The first one had burned out the entire electrical system. It was fixed and we bought it for around $700. Used it as a down payment for a $1,500 510. Bought another, fixed it up fine. Totaled the second one. Bought another for around $500, worst one we ever owed. One wrecked down at the end of our street, we sort of knew the guy. We bought it and put it in our back yard. Gotta love SoKno. We used the motor and sold the transmission (or vice versa, been a while) along with some other parts.

Big 510 fan. Used quite a bit in SCCA racing back in the day. Can't say we ever owned one for more than a year or two though.

SayUncle's picture

We have owned 5 Datsun

We have owned 5 Datsun 510s

I could be wrong, but I think those eventually became the Nissan Sentra. I drove one from 1989 until 1999. It was in the shop once after 3 years due to a timing belt breaking. The guy at the shop said 'you change your own oil' I said 'yup'. he said 'well, don't, it takes a special filter from nissan to keep it timed right'. So, nissan started doing my oil changes and I drove it another 7 years with no troubles.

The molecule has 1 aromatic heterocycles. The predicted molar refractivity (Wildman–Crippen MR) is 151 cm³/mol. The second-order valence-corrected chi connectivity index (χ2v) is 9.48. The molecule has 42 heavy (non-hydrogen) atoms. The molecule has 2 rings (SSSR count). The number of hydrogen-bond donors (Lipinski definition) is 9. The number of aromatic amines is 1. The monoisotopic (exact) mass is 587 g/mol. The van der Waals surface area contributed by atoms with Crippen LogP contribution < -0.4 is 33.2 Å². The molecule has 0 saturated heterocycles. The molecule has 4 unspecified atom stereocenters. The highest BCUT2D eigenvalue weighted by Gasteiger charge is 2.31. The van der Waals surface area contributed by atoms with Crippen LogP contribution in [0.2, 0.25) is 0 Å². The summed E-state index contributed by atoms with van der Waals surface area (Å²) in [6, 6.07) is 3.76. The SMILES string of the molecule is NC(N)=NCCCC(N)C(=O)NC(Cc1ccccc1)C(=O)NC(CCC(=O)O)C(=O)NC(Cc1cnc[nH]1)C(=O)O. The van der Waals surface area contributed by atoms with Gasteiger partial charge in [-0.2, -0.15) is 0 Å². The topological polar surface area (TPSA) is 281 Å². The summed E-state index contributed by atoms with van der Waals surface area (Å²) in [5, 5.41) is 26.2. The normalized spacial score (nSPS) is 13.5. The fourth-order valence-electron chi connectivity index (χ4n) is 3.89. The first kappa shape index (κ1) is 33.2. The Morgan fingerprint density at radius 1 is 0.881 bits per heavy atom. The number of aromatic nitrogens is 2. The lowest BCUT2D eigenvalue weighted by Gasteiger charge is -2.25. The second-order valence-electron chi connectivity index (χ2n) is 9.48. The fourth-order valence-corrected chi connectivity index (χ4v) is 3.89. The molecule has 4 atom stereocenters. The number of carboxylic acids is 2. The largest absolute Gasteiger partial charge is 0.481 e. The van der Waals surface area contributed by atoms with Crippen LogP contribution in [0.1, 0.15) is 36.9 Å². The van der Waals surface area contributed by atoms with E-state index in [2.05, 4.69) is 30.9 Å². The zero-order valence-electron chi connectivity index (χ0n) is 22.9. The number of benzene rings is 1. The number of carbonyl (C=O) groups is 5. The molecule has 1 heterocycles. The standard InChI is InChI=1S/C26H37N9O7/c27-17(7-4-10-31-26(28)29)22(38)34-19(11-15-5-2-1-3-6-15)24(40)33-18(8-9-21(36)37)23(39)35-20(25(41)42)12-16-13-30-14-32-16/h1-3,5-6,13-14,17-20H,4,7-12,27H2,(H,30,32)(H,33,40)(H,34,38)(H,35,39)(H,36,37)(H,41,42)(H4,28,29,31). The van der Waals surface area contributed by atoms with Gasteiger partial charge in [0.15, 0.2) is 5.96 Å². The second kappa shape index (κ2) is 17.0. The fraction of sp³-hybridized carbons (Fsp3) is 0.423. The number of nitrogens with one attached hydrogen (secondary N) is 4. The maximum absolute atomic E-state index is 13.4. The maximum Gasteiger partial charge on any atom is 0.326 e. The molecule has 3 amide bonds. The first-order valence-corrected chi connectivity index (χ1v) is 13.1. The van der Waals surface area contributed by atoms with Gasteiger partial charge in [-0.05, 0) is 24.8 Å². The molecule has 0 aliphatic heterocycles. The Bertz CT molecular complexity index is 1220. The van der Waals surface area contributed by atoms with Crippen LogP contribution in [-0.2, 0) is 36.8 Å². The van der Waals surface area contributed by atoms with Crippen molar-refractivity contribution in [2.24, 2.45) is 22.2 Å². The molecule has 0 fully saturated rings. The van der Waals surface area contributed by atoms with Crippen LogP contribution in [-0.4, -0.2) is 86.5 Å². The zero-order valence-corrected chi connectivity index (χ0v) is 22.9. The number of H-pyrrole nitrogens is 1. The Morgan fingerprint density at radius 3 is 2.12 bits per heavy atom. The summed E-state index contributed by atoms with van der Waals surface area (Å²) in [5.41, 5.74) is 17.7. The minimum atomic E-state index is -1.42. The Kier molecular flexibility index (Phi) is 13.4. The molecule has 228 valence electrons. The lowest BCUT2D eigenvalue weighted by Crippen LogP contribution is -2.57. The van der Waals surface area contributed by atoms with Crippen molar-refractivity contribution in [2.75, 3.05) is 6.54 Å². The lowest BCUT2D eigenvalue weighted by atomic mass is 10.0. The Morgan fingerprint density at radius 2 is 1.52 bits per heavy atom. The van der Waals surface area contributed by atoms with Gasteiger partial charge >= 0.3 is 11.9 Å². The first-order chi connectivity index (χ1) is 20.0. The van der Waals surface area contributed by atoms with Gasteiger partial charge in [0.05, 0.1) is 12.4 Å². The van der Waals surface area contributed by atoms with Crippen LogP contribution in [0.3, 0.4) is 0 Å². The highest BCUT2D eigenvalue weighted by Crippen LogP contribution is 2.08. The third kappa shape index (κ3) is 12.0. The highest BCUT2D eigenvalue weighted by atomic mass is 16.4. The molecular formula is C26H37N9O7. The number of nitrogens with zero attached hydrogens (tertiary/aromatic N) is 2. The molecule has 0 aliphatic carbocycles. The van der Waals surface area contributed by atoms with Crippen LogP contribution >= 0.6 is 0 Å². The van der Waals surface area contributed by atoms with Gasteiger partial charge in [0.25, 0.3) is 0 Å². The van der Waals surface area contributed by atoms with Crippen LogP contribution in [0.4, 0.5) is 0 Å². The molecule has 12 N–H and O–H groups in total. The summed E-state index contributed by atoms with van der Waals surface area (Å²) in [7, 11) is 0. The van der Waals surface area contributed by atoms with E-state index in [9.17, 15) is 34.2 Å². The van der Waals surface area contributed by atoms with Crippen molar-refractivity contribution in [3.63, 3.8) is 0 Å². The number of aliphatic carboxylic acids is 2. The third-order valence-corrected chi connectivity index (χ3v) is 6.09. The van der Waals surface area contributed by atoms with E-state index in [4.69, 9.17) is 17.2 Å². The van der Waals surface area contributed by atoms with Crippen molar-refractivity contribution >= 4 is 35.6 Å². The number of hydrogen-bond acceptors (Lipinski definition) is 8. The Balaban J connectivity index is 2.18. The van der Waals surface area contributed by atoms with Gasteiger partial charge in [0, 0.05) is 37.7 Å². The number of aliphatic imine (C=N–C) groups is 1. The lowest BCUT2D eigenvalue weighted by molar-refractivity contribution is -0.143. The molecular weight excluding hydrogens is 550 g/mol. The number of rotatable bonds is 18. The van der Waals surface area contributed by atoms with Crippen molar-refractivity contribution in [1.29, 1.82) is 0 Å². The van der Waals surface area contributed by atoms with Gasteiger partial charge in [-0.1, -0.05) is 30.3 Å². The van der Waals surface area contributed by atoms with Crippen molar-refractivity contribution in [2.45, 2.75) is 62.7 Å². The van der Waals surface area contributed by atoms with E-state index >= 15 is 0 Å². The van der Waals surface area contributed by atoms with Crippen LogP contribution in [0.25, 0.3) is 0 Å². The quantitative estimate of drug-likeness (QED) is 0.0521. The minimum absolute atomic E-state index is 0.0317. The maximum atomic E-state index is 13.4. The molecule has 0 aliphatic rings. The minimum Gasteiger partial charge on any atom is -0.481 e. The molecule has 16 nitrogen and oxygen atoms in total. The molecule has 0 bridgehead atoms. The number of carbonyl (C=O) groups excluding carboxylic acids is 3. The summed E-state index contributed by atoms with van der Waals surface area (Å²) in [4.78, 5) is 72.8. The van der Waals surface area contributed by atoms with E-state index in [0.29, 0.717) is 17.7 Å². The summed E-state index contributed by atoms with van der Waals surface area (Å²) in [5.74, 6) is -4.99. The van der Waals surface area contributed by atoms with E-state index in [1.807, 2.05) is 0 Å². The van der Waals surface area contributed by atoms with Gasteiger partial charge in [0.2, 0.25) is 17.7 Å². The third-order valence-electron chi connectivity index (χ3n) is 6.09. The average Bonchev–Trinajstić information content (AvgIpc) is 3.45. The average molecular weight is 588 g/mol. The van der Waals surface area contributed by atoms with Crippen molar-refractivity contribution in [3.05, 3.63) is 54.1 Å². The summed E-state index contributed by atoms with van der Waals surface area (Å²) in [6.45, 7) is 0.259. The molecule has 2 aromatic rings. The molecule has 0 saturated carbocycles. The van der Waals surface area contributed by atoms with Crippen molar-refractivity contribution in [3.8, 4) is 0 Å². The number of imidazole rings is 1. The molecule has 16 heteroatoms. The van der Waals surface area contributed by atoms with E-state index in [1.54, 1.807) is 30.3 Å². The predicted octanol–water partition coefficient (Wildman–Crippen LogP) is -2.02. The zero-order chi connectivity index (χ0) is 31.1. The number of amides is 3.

---
SayUncle
Can't we all just get a long gun?

Les Jones's picture

Toyota Corolla

I put 187,000 miles on a Toyota Corolla in 12 years time. The only repairs were a muffler, a starter, and a windshield wiper motor. Awesome car. I figured all I had to do was keep buying Toyotas and I was golden.

I replaced it with a three year old Camry that turned out to be a total POS. Bad brakes, bad A/C, bad antenna motor, bad radiator, bad door lock, bad turn signals, and eventually a bad engine that had to be replaced despite a $900 repair to try to save it. All that despite the Toyota dealership and a CARFAX report giving it a clean bill of health before I bought it.

You just can't tell.


Hey, Les, why don't we just call each other assholes and get it over with. - Somebody on the old Southknoxbubba.net (if that was you, claim your quote and win net.fame!)

zoomfactor's picture

more on 510s, then I'll stop

Bzgrrl, that is interesting about your Datsun 510 history. I didn't mention that there are several other 510s that have passed through my doors, and others that still reside there. They get the primo garage spot while the modern cars sit outside in the elements - truly sick.

SayUncle and Les, the PL510 from '68-'73 morphed into the HL510 in the '78-'81, but this was after the beancounters took over Nissan - no more independent rear suspension. The HL510 then morphed into the Stanza, not the Sentra, which was FWD (a whole different drive train). As far as oil filters go, I don't think they have anything to do with the timing, but I generally buy Nissan filters because I am wary of the quality of aftermarket filters like Fram.